Thousands of Mexicans have reacted furiously after the country's public prosecutor blamed the lifestyle of a young women for her murder.
Lesby Berlin Osorio, a 22-year-old student, was strangled with a telephone cord at her university campus in Mexico City reportedly after a night out with friends. The part-time dog-walker was found in a phone booth clutching a dog lead.
In the hours after her death, the office of the public prosecutor, which will investigate the murder, put out a series of tweets questioning the victim’s lifestyle.
The tweets appeared to place blame for the murder on Ms Osorio's alleged drinking, poor attendance at university and the fact that she had left home and lived with her boyfriend.
One tweet said: “She was an alcoholic and a bad student.”
Another said: “She had left home and was living with her boyfriend."
A third alleged she had “been taking drugs with friends".
Following the tweets, people from across Mexico vented their anger on Twitter using the hashtag #SiMeMatan which means “if they kill me”, speculating on how their personal lives could be used against them if they were murdered.
The hashtag had been used more than 50,000 times, with some women suggesting they could be blamed for going outside the house alone, wearing a short skirt or using birth control.
A formal complaint about the prosecution office's tweets has reportedly been filed by a human rights watch group.
The offending tweets were deleted, apparently on the instructions of Mexico’s head of public prosecution, Rodolfo Rios, who said the messages were “inappropriate".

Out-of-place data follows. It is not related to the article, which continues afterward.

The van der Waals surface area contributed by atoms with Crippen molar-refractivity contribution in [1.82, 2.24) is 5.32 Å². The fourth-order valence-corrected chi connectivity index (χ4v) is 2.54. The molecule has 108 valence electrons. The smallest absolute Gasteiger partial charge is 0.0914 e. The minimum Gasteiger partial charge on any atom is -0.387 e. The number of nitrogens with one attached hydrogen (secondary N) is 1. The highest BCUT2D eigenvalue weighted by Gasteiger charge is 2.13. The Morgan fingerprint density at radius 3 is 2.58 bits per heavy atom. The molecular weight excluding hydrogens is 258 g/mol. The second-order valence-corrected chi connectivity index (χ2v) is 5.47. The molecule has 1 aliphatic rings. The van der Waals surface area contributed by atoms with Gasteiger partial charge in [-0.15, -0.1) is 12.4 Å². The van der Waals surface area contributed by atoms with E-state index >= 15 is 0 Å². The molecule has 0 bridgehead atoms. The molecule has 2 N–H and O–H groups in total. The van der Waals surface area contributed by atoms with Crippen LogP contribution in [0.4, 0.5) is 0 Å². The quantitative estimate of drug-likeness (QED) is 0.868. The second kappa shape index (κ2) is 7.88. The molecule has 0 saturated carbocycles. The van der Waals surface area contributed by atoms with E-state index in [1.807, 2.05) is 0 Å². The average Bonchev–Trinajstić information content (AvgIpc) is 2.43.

He said: “The behaviour, private life or social status of a victim should never affect an investigation.”
Mr Rios did not say which of his staff had written the tweets or if any disciplinary action would be taken against the person responsible.
The rate of murder and violence against women in Mexico is among the highest in the world, with 44.9 per cent of women reporting they have experienced violence in the home.
As of 2014, Mexico had the 16th highest murder rate of women in the world. Official statistics show that seven women were murdered every day in the country in 2013-14.
Thousands of men and women in Mexico have also simply disappeared amid vicious drug cartel violence.
Mexico’s representative to the United Nations Women has said that the violence against women in the country is a “pandemic”.
A protest on the Universidad Nacional Autonoma de Mexico (UNAM) campus, where Ms Osorio was murdered, was set to take place on Friday.
Ms Osorio's boyfriend, José Luis González, who worked as a university janitor, has been arrested and is being questioned about the murder, according to local media.
Join our new commenting forum
Join thought-provoking conversations, follow other Independent readers and see their replies